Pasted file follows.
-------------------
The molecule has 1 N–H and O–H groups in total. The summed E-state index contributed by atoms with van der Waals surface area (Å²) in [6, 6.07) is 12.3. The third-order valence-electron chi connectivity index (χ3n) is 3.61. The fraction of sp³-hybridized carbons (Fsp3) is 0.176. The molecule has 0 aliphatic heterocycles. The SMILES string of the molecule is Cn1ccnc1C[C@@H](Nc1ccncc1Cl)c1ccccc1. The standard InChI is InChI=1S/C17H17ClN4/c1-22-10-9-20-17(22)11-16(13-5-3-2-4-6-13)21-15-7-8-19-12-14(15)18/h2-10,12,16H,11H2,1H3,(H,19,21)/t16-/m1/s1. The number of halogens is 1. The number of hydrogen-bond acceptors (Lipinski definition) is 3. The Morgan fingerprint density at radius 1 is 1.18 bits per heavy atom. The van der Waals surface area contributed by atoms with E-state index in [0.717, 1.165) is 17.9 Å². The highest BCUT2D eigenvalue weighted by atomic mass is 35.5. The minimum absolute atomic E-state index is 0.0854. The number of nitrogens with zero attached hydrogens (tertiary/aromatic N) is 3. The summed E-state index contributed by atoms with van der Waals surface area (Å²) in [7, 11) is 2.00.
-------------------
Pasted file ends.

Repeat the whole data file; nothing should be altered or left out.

The molecule has 1 N–H and O–H groups in total. The summed E-state index contributed by atoms with van der Waals surface area (Å²) in [6, 6.07) is 12.3. The third-order valence-electron chi connectivity index (χ3n) is 3.61. The fraction of sp³-hybridized carbons (Fsp3) is 0.176. The molecule has 0 aliphatic heterocycles. The SMILES string of the molecule is Cn1ccnc1C[C@@H](Nc1ccncc1Cl)c1ccccc1. The standard InChI is InChI=1S/C17H17ClN4/c1-22-10-9-20-17(22)11-16(13-5-3-2-4-6-13)21-15-7-8-19-12-14(15)18/h2-10,12,16H,11H2,1H3,(H,19,21)/t16-/m1/s1. The number of halogens is 1. The number of hydrogen-bond acceptors (Lipinski definition) is 3. The Morgan fingerprint density at radius 1 is 1.18 bits per heavy atom. The van der Waals surface area contributed by atoms with E-state index in [0.717, 1.165) is 17.9 Å². The highest BCUT2D eigenvalue weighted by atomic mass is 35.5. The minimum absolute atomic E-state index is 0.0854. The number of nitrogens with zero attached hydrogens (tertiary/aromatic N) is 3. The summed E-state index contributed by atoms with van der Waals surface area (Å²) in [7, 11) is 2.00.